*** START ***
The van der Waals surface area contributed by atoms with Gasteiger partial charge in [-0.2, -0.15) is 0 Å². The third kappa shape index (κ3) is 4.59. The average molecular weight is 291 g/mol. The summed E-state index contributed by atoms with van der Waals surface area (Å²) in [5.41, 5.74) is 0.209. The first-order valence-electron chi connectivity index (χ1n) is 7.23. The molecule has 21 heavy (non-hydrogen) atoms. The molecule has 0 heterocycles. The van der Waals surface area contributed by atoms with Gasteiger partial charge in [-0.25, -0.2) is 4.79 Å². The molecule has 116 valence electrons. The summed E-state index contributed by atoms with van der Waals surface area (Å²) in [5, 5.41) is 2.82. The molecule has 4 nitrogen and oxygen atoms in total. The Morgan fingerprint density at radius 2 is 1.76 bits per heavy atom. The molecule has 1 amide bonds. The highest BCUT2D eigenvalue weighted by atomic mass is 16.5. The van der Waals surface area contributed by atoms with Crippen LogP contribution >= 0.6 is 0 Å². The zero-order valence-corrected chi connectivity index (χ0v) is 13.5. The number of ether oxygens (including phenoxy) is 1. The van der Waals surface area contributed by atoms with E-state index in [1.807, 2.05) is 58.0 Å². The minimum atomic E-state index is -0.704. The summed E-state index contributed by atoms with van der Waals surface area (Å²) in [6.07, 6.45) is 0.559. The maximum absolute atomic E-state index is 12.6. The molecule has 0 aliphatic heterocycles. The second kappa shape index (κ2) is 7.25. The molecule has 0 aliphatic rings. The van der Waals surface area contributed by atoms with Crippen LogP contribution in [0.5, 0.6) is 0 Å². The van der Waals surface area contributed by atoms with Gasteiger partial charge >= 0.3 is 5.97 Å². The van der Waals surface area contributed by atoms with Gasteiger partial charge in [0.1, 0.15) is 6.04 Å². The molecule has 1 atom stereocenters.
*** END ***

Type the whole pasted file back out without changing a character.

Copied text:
The van der Waals surface area contributed by atoms with Gasteiger partial charge in [-0.2, -0.15) is 0 Å². The third kappa shape index (κ3) is 4.59. The average molecular weight is 291 g/mol. The summed E-state index contributed by atoms with van der Waals surface area (Å²) in [5.41, 5.74) is 0.209. The first-order valence-electron chi connectivity index (χ1n) is 7.23. The molecule has 21 heavy (non-hydrogen) atoms. The molecule has 0 heterocycles. The van der Waals surface area contributed by atoms with Gasteiger partial charge in [-0.25, -0.2) is 4.79 Å². The molecule has 116 valence electrons. The summed E-state index contributed by atoms with van der Waals surface area (Å²) in [5, 5.41) is 2.82. The molecule has 4 nitrogen and oxygen atoms in total. The Morgan fingerprint density at radius 2 is 1.76 bits per heavy atom. The molecule has 1 amide bonds. The highest BCUT2D eigenvalue weighted by atomic mass is 16.5. The van der Waals surface area contributed by atoms with Crippen LogP contribution >= 0.6 is 0 Å². The zero-order valence-corrected chi connectivity index (χ0v) is 13.5. The number of ether oxygens (including phenoxy) is 1. The van der Waals surface area contributed by atoms with E-state index in [1.807, 2.05) is 58.0 Å². The minimum atomic E-state index is -0.704. The summed E-state index contributed by atoms with van der Waals surface area (Å²) in [6.07, 6.45) is 0.559. The maximum absolute atomic E-state index is 12.6. The molecule has 0 aliphatic heterocycles. The second kappa shape index (κ2) is 7.25. The molecule has 0 aliphatic rings. The van der Waals surface area contributed by atoms with Crippen LogP contribution in [0.5, 0.6) is 0 Å². The van der Waals surface area contributed by atoms with Gasteiger partial charge >= 0.3 is 5.97 Å². The van der Waals surface area contributed by atoms with Gasteiger partial charge in [0.1, 0.15) is 6.04 Å². The molecule has 1 atom stereocenters.